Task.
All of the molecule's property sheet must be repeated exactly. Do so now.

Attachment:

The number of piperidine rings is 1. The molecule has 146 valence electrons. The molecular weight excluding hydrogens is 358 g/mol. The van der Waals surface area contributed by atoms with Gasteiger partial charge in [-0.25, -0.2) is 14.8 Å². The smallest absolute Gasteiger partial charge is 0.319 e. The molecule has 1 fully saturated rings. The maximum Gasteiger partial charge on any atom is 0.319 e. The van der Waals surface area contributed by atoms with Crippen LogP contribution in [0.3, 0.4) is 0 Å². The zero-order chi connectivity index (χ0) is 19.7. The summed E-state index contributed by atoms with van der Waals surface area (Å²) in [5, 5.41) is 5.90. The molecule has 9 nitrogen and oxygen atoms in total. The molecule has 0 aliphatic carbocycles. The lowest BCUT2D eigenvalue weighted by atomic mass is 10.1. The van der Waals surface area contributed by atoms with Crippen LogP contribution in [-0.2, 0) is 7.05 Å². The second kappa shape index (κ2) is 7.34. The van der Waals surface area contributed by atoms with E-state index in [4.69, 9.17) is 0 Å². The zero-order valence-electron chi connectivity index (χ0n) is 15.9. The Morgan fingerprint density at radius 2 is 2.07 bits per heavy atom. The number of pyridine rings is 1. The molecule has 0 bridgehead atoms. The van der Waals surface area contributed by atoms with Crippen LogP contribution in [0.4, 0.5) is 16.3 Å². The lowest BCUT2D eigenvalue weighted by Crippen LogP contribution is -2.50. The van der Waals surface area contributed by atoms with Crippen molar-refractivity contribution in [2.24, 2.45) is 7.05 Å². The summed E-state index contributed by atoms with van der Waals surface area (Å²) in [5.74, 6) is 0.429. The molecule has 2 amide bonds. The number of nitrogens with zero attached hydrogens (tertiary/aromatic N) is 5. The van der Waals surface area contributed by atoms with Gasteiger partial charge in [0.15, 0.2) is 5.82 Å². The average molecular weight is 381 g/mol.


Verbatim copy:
The number of piperidine rings is 1. The molecule has 146 valence electrons. The molecular weight excluding hydrogens is 358 g/mol. The van der Waals surface area contributed by atoms with Gasteiger partial charge in [-0.25, -0.2) is 14.8 Å². The smallest absolute Gasteiger partial charge is 0.319 e. The molecule has 1 fully saturated rings. The maximum Gasteiger partial charge on any atom is 0.319 e. The van der Waals surface area contributed by atoms with Crippen LogP contribution in [0.3, 0.4) is 0 Å². The zero-order chi connectivity index (χ0) is 19.7. The summed E-state index contributed by atoms with van der Waals surface area (Å²) in [5, 5.41) is 5.90. The molecule has 9 nitrogen and oxygen atoms in total. The molecule has 0 aliphatic carbocycles. The lowest BCUT2D eigenvalue weighted by atomic mass is 10.1. The van der Waals surface area contributed by atoms with Crippen LogP contribution in [-0.2, 0) is 7.05 Å². The second kappa shape index (κ2) is 7.34. The van der Waals surface area contributed by atoms with E-state index in [4.69, 9.17) is 0 Å². The zero-order valence-electron chi connectivity index (χ0n) is 15.9. The Morgan fingerprint density at radius 2 is 2.07 bits per heavy atom. The number of pyridine rings is 1. The molecule has 0 bridgehead atoms. The van der Waals surface area contributed by atoms with Crippen LogP contribution in [0.4, 0.5) is 16.3 Å². The lowest BCUT2D eigenvalue weighted by Crippen LogP contribution is -2.50. The van der Waals surface area contributed by atoms with Crippen molar-refractivity contribution in [2.24, 2.45) is 7.05 Å². The summed E-state index contributed by atoms with van der Waals surface area (Å²) in [5.74, 6) is 0.429. The molecule has 2 amide bonds. The number of nitrogens with zero attached hydrogens (tertiary/aromatic N) is 5. The van der Waals surface area contributed by atoms with Gasteiger partial charge in [0.15, 0.2) is 5.82 Å². The average molecular weight is 381 g/mol.